Thursday, January 10, 2008

Teton Dam Revisited?

According to the Idaho Statesman's Letters from the West blog and this site, Idaho's Gov. Butch Otter, and the head of the Idaho Department of Water resources, David Tuthill, are considering a study to see if rebuilding the failed Teton Dam on the Teton River is a feasible option. Otter is a proponent of increased water storage in the state, so this is not a big surprise. The Statesman's blog notes here (about halfway down) that Otter didn't include the study in his budget, but that might be because the Dept. of Water Resources was late with the data. At the bottom of the story is another Idaho politician (from Rexburg) certainly in favor of the project.

An image of the flood. June 5, 1976.


What would it mean for the trout in the Teton River if the dam were constructed? I couldn't even begin to guess. But I can't see it being a positive development for the native cutthroat, which are currently on the ropes in the once-great stream. (Note that this link is to an article with some outdated information, the regulations have since been altered to Catch and Release on all cutts.) Its within reason to think the dam might be a death knell for the population in the canyon section.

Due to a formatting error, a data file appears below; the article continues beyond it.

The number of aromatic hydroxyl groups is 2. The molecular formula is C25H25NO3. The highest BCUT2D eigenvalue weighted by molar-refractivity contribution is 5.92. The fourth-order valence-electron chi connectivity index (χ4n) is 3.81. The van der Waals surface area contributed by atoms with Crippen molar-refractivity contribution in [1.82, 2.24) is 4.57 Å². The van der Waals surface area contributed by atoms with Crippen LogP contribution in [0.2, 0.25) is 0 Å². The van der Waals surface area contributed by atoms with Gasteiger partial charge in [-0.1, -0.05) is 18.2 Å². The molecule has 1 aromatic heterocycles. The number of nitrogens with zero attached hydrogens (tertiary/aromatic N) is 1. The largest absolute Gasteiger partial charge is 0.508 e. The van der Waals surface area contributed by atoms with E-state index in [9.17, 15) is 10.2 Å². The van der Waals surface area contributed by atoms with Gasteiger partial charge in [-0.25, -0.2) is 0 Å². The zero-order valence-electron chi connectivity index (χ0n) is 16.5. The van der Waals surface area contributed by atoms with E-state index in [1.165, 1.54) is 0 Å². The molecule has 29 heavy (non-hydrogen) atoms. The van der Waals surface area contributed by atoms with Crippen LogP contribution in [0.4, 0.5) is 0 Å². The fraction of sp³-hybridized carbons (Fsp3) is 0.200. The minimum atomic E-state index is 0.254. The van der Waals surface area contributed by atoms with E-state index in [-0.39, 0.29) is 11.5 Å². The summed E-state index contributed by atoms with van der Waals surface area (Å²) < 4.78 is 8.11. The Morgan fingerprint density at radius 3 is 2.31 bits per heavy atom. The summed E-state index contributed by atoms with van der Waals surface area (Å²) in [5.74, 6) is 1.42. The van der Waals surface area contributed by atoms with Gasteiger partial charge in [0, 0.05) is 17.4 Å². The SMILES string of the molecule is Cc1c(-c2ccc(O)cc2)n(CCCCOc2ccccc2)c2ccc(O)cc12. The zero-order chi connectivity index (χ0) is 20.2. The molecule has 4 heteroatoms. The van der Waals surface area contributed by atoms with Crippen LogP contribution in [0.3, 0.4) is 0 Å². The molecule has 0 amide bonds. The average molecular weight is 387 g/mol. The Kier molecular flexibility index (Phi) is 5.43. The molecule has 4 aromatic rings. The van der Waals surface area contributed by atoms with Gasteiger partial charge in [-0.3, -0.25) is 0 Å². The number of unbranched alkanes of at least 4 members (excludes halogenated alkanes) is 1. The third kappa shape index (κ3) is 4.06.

However, this portion of Idaho is dependent on water, and often the trophy trout streams, such as the Henry's Fork and the South Fork are put in the position of having to provide irrigation water as well life giving agua for the fish. Another dam in this system might lighten the load placed on these two jewels. Because the Teton is a tributary of the Henry's Fork, it might be easier to negotiate trout-friendly flows on the Henry's Fork below Island Park Dam if there were a large reservoir farther downstream.

And then there is the possibility of the tailwater fishery below the dam. The lower reaches of the Teton dewater most years and there is no real fishery down there. Could the native cutthroats flourish in a tailwater? I don't know, they haven't done so well below Palisades, and the rainbow population in the Teton certainly complicates the issue. And more 'bows would probably come upstream from the Henry's Fork if there were consistent flows in the Teton.

Anyway, this is a situation that bears watching. I will see if I can track down some comments from the Henry's Fork Foundation. Stay tuned.

No comments:

Post a Comment